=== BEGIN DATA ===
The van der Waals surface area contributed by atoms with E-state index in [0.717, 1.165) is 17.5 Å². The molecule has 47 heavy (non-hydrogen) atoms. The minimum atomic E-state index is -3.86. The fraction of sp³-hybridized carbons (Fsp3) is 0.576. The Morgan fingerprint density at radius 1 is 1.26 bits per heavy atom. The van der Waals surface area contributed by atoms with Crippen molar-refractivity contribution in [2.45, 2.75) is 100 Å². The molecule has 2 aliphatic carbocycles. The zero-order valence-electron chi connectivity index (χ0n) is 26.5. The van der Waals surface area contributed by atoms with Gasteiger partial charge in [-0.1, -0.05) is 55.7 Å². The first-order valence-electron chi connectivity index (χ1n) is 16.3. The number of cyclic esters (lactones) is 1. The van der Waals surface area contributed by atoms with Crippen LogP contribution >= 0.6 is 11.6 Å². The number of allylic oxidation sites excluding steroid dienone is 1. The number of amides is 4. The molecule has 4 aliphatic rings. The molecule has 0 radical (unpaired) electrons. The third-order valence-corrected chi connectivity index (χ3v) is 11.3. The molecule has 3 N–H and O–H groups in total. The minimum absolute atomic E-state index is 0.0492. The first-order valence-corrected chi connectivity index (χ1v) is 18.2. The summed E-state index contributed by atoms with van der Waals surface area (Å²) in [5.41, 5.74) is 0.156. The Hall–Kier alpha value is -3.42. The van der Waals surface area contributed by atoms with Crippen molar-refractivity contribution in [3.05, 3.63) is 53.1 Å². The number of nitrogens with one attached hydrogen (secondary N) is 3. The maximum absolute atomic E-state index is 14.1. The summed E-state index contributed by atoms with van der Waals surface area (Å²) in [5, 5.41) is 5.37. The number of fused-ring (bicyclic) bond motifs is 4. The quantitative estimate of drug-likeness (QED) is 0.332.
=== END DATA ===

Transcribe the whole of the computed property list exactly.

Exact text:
The van der Waals surface area contributed by atoms with E-state index in [0.717, 1.165) is 17.5 Å². The molecule has 47 heavy (non-hydrogen) atoms. The minimum atomic E-state index is -3.86. The fraction of sp³-hybridized carbons (Fsp3) is 0.576. The Morgan fingerprint density at radius 1 is 1.26 bits per heavy atom. The van der Waals surface area contributed by atoms with Crippen molar-refractivity contribution in [2.45, 2.75) is 100 Å². The molecule has 2 aliphatic carbocycles. The zero-order valence-electron chi connectivity index (χ0n) is 26.5. The van der Waals surface area contributed by atoms with Gasteiger partial charge in [-0.1, -0.05) is 55.7 Å². The first-order valence-electron chi connectivity index (χ1n) is 16.3. The number of cyclic esters (lactones) is 1. The van der Waals surface area contributed by atoms with Crippen LogP contribution >= 0.6 is 11.6 Å². The number of allylic oxidation sites excluding steroid dienone is 1. The number of amides is 4. The molecule has 4 aliphatic rings. The molecule has 0 radical (unpaired) electrons. The third-order valence-corrected chi connectivity index (χ3v) is 11.3. The molecule has 3 N–H and O–H groups in total. The minimum absolute atomic E-state index is 0.0492. The first-order valence-corrected chi connectivity index (χ1v) is 18.2. The summed E-state index contributed by atoms with van der Waals surface area (Å²) in [5.41, 5.74) is 0.156. The Hall–Kier alpha value is -3.42. The van der Waals surface area contributed by atoms with Crippen molar-refractivity contribution in [3.05, 3.63) is 53.1 Å². The number of nitrogens with one attached hydrogen (secondary N) is 3. The maximum absolute atomic E-state index is 14.1. The summed E-state index contributed by atoms with van der Waals surface area (Å²) in [5, 5.41) is 5.37. The number of fused-ring (bicyclic) bond motifs is 4. The quantitative estimate of drug-likeness (QED) is 0.332.